Read the Federated Industries case from chapter 15 on pages 402-403. Respond to the case questions.
Text book Leadership in Organizations, ISBN-13: 9780132771948.
Patricia Paterson is the new vice president for human resources at Federated Industries, a conglomerate with several diverse subsidiaries. Her primary responsibility is to provide support and advice to each subsidiary and monitor their personnel practices to ensure they are consistent with corporate policy and strategy. She reports directly to the CEO of Federated. The CEO is
concerned that not enough capable leaders are coming up through the ranks. The subsidiaries have complete responsibility for their own internal management development, but the CEO wonders whether it is time for a more uniform approach. The CEO asked Patricia to find out what each subsidiary is doing to develop leadership skills, then report back with recommendations for improving leadership development overall at Federated Industries. Patricia arranged to meet with the personnel directors of the three major subsidiaries and asked each director to prepare a short briefing. The first director to speak was Peter Proskin, from an engineering company. He explained that his company provides only technical training, because they lack the staff to provide management training. All management training is done outside the company. A manager (or an employee who wants to become a manager) can look at the listing on available training and request any seminar or workshop that appears relevant. If the employee’s boss approves the request, the manager is sent to the training at company expense. Some employees are enrolled in the evening MBA degree program at the local university, and they are reimbursed for half of the tuition cost. Peter said they do not pay complete tuition for degree programs, because it is too costly. After some employees finish their MBA, they leave for higher-paying jobs at other companies eager to get people who have managerial as well as technical skills. The second director to report was Alice Alston, from a company that makes consumer products. She explained that the company provides a program to develop leadership skills in high-potential managers. Managers at each level are encouraged to identify a promising subordinate to mentor. The protégé gets lots of personal coaching and is given special, developmental assignments. For example, a couple of junior managers are put on each executive committee to learn about strategic issues and observe how the senior managers work. Other assignments include serving on cross-functional project teams and carrying out improvement projects such as studying work processes and recommending ways to make them more efficient. Alice said that most of the mentors and protégés like the program. However, people not in the program (roughly two-thirds of the employees) sometimes complain about the lack of developmental opportunity in the company. The last director to speak was Hal Harwick, from an electronics company. Hal explained that they concentrate their training on managers who previously demonstrated their executive capacity. The six most promising managers below the top executive level are selected to participate in a series of seminars held once a month. Each seminar is conducted by one of the top executives, who talks about company activities in his or her area of expertise. Three or four times a year, Hal arranges for an outside consultant to conduct a training workshop on a specific topic such as project management, budgeting, or delegation. The participating managers know they are fast-trackers in line for promotion to top management. They like the program and have told him it is very worthwhile. When one of them is promoted, another promising manager is selected for the program by the top management team. The only drawback is the political infighting that sometimes occurs when executives try to get their protégés selected for the program. Copyright © 1996 by Gary Yukl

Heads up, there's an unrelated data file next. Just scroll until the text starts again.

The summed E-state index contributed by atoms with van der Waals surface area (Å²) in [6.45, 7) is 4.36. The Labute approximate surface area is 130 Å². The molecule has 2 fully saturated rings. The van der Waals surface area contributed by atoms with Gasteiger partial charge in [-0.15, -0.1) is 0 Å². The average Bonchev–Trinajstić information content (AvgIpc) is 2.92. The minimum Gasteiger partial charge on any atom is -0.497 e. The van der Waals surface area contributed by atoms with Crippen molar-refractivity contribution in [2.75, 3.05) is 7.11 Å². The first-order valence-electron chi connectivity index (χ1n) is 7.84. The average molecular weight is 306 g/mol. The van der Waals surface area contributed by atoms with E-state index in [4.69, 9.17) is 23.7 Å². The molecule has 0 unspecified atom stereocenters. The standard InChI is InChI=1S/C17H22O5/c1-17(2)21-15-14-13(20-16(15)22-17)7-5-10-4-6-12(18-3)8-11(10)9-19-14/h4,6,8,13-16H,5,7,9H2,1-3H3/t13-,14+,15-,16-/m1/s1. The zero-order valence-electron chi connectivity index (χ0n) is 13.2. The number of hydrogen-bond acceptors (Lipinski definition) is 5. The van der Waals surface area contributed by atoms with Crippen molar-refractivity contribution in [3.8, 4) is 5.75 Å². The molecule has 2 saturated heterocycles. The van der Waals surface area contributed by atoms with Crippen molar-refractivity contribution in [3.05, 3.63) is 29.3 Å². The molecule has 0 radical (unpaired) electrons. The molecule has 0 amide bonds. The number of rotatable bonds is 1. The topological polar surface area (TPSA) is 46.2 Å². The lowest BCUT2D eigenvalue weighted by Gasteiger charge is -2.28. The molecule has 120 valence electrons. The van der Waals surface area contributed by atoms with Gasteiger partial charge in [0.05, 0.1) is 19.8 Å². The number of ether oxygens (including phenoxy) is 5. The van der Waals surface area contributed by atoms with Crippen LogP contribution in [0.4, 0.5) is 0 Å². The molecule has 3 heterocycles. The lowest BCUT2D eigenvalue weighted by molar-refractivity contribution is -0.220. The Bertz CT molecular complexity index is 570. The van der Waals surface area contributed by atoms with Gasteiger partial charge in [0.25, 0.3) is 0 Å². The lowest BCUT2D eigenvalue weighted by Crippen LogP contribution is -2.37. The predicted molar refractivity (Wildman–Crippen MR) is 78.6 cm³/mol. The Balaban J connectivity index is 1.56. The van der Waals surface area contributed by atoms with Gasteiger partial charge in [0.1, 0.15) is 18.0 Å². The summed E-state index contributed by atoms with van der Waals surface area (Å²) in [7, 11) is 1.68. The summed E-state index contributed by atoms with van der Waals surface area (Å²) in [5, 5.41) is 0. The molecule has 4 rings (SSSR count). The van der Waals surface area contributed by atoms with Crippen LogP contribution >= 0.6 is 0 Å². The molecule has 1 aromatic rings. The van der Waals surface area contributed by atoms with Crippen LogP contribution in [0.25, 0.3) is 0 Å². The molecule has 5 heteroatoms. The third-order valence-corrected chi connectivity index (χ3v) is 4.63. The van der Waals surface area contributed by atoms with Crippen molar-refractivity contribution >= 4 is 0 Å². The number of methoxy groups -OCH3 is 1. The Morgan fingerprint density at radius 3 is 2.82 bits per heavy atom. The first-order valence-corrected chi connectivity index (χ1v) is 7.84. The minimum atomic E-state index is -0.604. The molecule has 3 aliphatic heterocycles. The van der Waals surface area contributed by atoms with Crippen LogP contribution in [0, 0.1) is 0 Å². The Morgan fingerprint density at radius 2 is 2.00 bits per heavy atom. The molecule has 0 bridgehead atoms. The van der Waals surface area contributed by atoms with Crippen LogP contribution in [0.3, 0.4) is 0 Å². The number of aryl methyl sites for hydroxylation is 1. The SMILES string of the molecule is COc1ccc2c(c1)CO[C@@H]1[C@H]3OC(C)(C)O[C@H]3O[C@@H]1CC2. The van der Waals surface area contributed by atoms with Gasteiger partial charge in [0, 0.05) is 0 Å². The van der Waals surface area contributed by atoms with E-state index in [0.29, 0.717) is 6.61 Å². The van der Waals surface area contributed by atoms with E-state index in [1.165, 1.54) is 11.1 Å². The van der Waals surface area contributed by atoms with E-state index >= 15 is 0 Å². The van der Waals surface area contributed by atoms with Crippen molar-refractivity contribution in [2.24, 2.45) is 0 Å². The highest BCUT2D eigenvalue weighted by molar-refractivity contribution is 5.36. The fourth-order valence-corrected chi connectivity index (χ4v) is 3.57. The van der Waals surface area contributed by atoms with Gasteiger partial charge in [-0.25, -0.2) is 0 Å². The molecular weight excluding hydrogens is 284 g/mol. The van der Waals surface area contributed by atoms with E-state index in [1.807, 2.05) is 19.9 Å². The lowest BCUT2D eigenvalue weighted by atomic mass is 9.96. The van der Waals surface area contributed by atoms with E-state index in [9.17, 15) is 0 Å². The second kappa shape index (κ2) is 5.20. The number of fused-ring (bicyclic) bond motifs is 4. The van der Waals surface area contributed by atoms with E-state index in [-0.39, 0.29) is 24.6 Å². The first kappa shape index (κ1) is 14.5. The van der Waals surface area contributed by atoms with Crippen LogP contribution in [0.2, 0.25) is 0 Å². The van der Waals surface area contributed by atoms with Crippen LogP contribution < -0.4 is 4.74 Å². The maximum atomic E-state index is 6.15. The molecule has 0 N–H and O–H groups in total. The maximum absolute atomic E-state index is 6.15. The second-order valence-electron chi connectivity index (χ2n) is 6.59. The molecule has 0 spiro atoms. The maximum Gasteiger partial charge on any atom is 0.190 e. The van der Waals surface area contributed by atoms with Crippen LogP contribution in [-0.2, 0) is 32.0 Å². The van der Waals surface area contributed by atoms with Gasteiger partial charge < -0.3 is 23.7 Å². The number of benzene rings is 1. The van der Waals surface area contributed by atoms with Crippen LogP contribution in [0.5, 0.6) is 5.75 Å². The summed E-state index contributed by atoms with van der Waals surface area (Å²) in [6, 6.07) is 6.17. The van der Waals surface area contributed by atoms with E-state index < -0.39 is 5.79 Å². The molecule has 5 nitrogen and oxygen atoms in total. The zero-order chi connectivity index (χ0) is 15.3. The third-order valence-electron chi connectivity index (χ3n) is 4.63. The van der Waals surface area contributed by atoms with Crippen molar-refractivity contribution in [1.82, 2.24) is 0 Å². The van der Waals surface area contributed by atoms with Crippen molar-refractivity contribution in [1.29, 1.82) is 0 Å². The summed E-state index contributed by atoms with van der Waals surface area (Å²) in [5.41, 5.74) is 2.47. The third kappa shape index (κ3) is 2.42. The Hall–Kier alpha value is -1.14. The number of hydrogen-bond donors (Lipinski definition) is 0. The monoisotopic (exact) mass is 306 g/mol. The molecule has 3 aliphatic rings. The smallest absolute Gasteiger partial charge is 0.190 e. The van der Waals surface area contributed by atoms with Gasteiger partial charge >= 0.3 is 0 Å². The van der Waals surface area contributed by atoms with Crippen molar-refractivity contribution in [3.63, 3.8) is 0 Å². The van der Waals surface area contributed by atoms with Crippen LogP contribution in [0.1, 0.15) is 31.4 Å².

1. Identify strengths and weaknesses in leadership development at Federated.
2. What types of changes are most likely to improve the leadership development?
3. What additional information is needed to make a good report to the CEO?